Down, Not Out - Summer 2007


ehddeer.jpgStumps that normally lie 40 to 50 feet deep at Lake Cumberland summer pool are now in play for bass anglers. Anglers who work a jig around these stumps or bang a crankbait against them could be rewarded with a trophy bass.

Even with less water, Lake Cumberland offers outstanding fishing
By Lee McClellan

It is one of the largest manmade lakes east of the Mississippi River. It possesses one of the best striped bass fisheries in the nation and is loaded with chunky smallmouth bass and eating-sized walleyes.

Lake Cumberland changed this year, as the U.S. Army Corps of Engineers dropped the summer lake level by more than 40 feet while repairs are underway to Wolf Creek Dam over the next seven years. Anglers may think the sky is falling, but it’s just the lake level.

“What you are doing is reducing the lake from a 50,000-acre lake to a 37,000-acre lake,” said John Williams, southeastern fishery district biologist for the Kentucky Department of Fish and Wildlife Resources. “Anytime you concentrate fish and prey, that is a good thing for fishing. I think the fishing is going to be good for this and the next several years.”

Early reports from the lake show that it’s been an excellent spring for striper fishing. “The lake is down 45 feet and it hasn’t changed the striper fishing,” said Ryan Oster, federal aid coordinator for Kentucky Fish and Wildlife and avid striper angler. “We are fishing the same areas as we did when the water was at (normal summer pool). There wasn’t a single thing different this year than we haven’t done in previous years.”

Anglers are still finding that primary and secondary points are good places for stripers in spring and early summer, before summer heat stratifies the lake.

“With the water being down, the areas on those points are even closer to the channel, and that makes them even better,” Oster said. “Stripers are a lot like other sport and forage fish. They travel highways such as river channels, primary and secondary points and roadbeds.”

Bass fishing

Black bass fishing should improve with the drawdown, especially largemouth bass.

Lake Cumberland at its new level possesses a slight green color, due to the same amount of nutrients flowing into a smaller body of water. Gerry Buynak, assistant director of fisheries for Kentucky Fish and Wildlife, said there could be more food for young bass and forage fish as a result.

Bass anglers should look toward the banks because of the emergence of prime new cover.

Through the years, wind and boat waves eroded most of the shoreline stumps located between the winter and summer pool levels. Now, untouched stump beds are shallow enough for bass to use - and for anglers to reach them. A crankbait banging against one of these stumps or a jig crawling beside it will draw strikes.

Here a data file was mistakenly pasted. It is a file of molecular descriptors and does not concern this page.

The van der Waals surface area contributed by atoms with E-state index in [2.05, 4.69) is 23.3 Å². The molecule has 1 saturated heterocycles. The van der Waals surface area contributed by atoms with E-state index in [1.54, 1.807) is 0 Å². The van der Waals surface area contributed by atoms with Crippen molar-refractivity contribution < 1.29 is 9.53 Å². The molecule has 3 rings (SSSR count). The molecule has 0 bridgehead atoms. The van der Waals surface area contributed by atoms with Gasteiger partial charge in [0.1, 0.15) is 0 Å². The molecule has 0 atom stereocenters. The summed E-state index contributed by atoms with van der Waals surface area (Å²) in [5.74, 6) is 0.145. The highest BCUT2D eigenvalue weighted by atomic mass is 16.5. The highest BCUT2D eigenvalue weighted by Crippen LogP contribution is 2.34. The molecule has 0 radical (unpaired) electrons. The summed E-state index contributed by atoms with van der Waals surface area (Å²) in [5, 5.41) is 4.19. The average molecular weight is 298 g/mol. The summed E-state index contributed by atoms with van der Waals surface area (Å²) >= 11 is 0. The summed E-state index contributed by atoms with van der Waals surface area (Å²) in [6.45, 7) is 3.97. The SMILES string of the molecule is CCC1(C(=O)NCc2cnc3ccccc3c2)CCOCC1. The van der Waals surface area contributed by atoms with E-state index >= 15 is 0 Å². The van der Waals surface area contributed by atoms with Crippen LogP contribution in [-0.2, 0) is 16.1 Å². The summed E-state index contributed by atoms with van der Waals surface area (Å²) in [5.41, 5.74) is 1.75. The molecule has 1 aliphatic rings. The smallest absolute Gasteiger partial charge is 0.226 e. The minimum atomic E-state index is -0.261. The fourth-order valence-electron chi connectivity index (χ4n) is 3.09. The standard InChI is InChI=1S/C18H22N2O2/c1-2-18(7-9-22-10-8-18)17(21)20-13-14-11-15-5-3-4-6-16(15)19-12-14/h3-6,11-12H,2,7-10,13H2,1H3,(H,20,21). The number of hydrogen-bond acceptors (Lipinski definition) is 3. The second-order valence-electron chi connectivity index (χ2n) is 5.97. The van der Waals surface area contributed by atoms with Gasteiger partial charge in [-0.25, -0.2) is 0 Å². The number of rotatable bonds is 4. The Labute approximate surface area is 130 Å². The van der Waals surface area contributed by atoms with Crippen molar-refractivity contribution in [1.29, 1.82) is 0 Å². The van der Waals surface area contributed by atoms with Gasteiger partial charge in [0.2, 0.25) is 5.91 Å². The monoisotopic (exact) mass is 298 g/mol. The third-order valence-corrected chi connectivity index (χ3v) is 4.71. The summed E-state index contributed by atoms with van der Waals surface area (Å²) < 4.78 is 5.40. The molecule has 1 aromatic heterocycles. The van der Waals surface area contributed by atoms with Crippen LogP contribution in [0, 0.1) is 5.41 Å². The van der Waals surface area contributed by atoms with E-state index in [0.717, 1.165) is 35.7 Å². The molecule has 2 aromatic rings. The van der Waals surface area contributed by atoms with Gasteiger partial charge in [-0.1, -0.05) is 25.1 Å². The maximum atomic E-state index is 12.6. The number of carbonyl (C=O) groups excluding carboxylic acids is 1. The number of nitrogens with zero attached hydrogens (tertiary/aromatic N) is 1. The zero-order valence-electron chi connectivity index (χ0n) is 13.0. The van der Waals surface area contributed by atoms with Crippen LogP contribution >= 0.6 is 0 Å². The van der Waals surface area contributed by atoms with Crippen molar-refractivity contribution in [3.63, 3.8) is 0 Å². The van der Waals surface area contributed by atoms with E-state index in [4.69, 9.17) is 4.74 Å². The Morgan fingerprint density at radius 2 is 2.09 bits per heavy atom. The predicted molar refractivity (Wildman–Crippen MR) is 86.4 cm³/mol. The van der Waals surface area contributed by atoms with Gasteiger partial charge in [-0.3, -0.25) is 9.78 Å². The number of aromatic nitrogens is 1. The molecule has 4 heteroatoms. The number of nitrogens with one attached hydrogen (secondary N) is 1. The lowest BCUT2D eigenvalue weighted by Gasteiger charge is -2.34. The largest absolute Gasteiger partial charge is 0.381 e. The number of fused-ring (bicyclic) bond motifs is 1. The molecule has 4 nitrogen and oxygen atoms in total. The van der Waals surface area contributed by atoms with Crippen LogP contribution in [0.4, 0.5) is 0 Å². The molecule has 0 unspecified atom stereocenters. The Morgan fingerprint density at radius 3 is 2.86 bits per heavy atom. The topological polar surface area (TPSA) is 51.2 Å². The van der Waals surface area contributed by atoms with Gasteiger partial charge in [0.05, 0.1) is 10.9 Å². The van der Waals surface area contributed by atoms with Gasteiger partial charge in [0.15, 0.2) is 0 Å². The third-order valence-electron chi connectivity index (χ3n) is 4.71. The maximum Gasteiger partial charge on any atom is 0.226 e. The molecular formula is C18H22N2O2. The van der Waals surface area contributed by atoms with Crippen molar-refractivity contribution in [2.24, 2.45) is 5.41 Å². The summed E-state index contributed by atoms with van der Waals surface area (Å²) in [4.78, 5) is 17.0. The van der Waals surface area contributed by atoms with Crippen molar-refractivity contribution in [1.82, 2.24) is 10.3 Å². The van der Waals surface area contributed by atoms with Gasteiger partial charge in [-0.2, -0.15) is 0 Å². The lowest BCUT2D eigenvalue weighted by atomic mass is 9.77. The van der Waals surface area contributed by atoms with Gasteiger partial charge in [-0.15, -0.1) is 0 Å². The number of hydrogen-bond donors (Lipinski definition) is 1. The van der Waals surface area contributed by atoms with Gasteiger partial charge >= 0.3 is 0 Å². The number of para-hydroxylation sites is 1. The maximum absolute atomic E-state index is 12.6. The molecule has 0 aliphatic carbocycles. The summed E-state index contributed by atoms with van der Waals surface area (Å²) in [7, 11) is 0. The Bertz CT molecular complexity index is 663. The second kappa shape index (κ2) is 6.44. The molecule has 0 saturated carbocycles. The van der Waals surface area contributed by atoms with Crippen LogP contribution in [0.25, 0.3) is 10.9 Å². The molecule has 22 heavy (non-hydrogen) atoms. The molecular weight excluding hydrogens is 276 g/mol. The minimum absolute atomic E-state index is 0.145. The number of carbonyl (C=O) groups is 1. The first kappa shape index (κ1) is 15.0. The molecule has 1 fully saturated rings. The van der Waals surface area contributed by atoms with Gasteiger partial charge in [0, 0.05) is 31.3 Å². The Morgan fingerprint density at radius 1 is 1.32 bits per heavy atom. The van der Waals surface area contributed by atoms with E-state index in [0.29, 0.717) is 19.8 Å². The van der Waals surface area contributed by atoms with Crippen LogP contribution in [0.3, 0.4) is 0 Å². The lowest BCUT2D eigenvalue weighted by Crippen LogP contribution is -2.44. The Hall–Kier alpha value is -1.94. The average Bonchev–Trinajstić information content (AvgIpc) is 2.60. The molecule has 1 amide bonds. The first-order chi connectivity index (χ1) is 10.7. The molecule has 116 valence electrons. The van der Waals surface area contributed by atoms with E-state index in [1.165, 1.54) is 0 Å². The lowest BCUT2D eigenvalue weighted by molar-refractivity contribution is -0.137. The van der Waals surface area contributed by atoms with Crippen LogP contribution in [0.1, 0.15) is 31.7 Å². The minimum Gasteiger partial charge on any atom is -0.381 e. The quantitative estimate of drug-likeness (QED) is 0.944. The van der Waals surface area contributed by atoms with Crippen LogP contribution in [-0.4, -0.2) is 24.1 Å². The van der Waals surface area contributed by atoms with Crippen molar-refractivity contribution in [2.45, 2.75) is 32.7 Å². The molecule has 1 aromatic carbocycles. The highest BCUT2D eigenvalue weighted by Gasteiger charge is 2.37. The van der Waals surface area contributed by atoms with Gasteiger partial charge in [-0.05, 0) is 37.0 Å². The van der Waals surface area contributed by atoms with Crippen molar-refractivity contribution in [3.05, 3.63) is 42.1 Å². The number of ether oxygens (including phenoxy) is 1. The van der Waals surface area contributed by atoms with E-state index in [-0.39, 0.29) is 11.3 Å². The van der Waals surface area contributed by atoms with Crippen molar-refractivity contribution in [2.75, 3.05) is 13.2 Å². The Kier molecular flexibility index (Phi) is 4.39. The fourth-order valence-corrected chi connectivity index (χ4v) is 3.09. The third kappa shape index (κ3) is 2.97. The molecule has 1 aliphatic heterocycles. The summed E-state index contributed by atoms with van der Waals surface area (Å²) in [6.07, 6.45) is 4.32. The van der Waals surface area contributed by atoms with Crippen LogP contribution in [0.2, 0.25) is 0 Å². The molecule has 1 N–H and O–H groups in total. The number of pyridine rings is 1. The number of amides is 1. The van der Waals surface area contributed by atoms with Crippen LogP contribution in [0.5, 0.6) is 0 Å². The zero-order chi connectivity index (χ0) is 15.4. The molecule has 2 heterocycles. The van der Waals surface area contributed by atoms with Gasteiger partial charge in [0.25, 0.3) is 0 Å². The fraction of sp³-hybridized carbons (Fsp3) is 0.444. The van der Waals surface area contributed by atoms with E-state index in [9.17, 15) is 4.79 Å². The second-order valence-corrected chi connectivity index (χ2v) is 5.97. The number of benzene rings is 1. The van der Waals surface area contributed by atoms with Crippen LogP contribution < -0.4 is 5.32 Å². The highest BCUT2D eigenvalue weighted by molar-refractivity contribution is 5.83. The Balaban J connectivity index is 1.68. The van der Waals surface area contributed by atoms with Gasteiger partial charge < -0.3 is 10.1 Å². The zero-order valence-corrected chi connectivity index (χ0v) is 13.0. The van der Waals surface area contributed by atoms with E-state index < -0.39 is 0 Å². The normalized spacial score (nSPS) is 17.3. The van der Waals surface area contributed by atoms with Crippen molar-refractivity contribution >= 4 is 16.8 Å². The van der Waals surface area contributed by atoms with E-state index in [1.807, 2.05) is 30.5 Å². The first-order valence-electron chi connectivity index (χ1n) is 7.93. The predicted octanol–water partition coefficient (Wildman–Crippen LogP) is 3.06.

Look for stump beds on main lake points, and points along Harmon Creek, Otter Creek, Wolf Creek and upper Lilly Creek.

Walleye fishing

Oster predicts the drawdown will have little impact on how anglers fish for walleye because there is just as much structure available.

Williams said Lake Cumberland’s walleyes were in great shape coming into the spring. “In our most recent population sampling, we had our highest catch rate ever,” he said. “There are lots of 2½-4 pounders, from 18-22 inches long, perfect for the frying pan.”

Leslie County resident Larry Collett, who has fished for Lake Cumberland’s walleyes for 11 years, didn’t let the lower water level stop him from coming back. In May and June, Collett and fishing partner Phillip Hoskins typically spend 2-3 evenings a week on the lake, fishing from the mouth of Caney Creek near Jamestown to Shinbone Cliff near Conley Bottom. “Anywhere in that area is good,” Collett said. “We look for points that have busted up rock on them. We stay in 17 to 22 feet of water and just drift along, almost still.”

The anglers jig gold spoons off the bottom on cloudy, dark nights and chrome spoons on bright nights. “I set my rod on my knee and ease it up and down off the bottom,” Collett explained.

The pair also derives some help from a homemade light system used to draw in alewives or shad. “We’ll catch six or seven real good walleyes at night,” Collett said. “We’ll also tie off at an angle to the shore and throw a live shad up against the bank. Sometimes, we’ll catch a nice striper that way, as well as walleyes and even catfish.”

Williams, an avid walleye angler, usually fishes the main lake from Jamestown to the dam. “I like Bugwood Flats and the point across from Bugwood Flats,” he said. “The island at the end of the cut-through (Low Gap Island) is also good. I also like those mud flats down by the dam. I drag night crawlers on bottom bouncers on those points and flats.”

Williams also suggests trolling deep-running, tight wobbling crankbaits across points that slope into the main lake.

Whether you’re after walleyes, stripers or bass, this is the summer to fish Lake Cumberland. Although its surface area is smaller, it remains the third largest lake in Kentucky – and one of the best fishing destinations in the state.